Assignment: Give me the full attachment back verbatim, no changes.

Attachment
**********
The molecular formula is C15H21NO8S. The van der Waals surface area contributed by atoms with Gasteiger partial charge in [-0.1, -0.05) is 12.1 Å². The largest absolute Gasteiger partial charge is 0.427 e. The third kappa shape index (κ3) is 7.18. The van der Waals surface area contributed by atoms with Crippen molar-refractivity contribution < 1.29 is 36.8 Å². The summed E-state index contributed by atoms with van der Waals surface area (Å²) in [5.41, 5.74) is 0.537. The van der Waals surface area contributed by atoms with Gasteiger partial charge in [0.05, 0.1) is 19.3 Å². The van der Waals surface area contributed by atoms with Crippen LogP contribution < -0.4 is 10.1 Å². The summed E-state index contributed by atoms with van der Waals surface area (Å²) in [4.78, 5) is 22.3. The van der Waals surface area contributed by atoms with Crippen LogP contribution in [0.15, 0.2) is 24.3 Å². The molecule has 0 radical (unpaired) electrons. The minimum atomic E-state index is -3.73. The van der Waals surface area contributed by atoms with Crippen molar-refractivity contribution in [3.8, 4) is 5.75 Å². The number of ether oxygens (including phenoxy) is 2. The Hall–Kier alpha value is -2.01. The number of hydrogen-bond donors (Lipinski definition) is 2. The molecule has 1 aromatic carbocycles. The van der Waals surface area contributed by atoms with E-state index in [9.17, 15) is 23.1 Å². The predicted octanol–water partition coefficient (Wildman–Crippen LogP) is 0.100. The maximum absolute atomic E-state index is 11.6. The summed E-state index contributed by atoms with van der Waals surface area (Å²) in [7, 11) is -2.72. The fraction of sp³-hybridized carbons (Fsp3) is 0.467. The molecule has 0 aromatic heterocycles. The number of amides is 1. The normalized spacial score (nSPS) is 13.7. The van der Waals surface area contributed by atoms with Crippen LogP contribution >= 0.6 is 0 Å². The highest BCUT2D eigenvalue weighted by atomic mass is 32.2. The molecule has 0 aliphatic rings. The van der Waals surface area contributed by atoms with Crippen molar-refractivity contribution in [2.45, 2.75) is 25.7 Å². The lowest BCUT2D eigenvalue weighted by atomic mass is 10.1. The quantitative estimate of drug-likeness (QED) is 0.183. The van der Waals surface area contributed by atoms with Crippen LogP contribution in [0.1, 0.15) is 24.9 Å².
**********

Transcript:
The molecular formula is C15H21NO8S. The van der Waals surface area contributed by atoms with Gasteiger partial charge in [-0.1, -0.05) is 12.1 Å². The largest absolute Gasteiger partial charge is 0.427 e. The third kappa shape index (κ3) is 7.18. The van der Waals surface area contributed by atoms with Crippen molar-refractivity contribution < 1.29 is 36.8 Å². The summed E-state index contributed by atoms with van der Waals surface area (Å²) in [5.41, 5.74) is 0.537. The van der Waals surface area contributed by atoms with Gasteiger partial charge in [0.05, 0.1) is 19.3 Å². The van der Waals surface area contributed by atoms with Crippen LogP contribution < -0.4 is 10.1 Å². The summed E-state index contributed by atoms with van der Waals surface area (Å²) in [4.78, 5) is 22.3. The van der Waals surface area contributed by atoms with Crippen LogP contribution in [0.15, 0.2) is 24.3 Å². The molecule has 0 radical (unpaired) electrons. The minimum atomic E-state index is -3.73. The van der Waals surface area contributed by atoms with Crippen molar-refractivity contribution in [3.8, 4) is 5.75 Å². The number of ether oxygens (including phenoxy) is 2. The Hall–Kier alpha value is -2.01. The number of hydrogen-bond donors (Lipinski definition) is 2. The molecule has 1 aromatic carbocycles. The van der Waals surface area contributed by atoms with E-state index in [9.17, 15) is 23.1 Å². The predicted octanol–water partition coefficient (Wildman–Crippen LogP) is 0.100. The maximum absolute atomic E-state index is 11.6. The summed E-state index contributed by atoms with van der Waals surface area (Å²) in [7, 11) is -2.72. The fraction of sp³-hybridized carbons (Fsp3) is 0.467. The molecule has 0 aromatic heterocycles. The number of amides is 1. The normalized spacial score (nSPS) is 13.7. The van der Waals surface area contributed by atoms with Crippen LogP contribution >= 0.6 is 0 Å². The highest BCUT2D eigenvalue weighted by atomic mass is 32.2. The molecule has 0 aliphatic rings. The van der Waals surface area contributed by atoms with Crippen molar-refractivity contribution in [2.45, 2.75) is 25.7 Å². The lowest BCUT2D eigenvalue weighted by atomic mass is 10.1. The quantitative estimate of drug-likeness (QED) is 0.183. The van der Waals surface area contributed by atoms with Crippen LogP contribution in [0.1, 0.15) is 24.9 Å².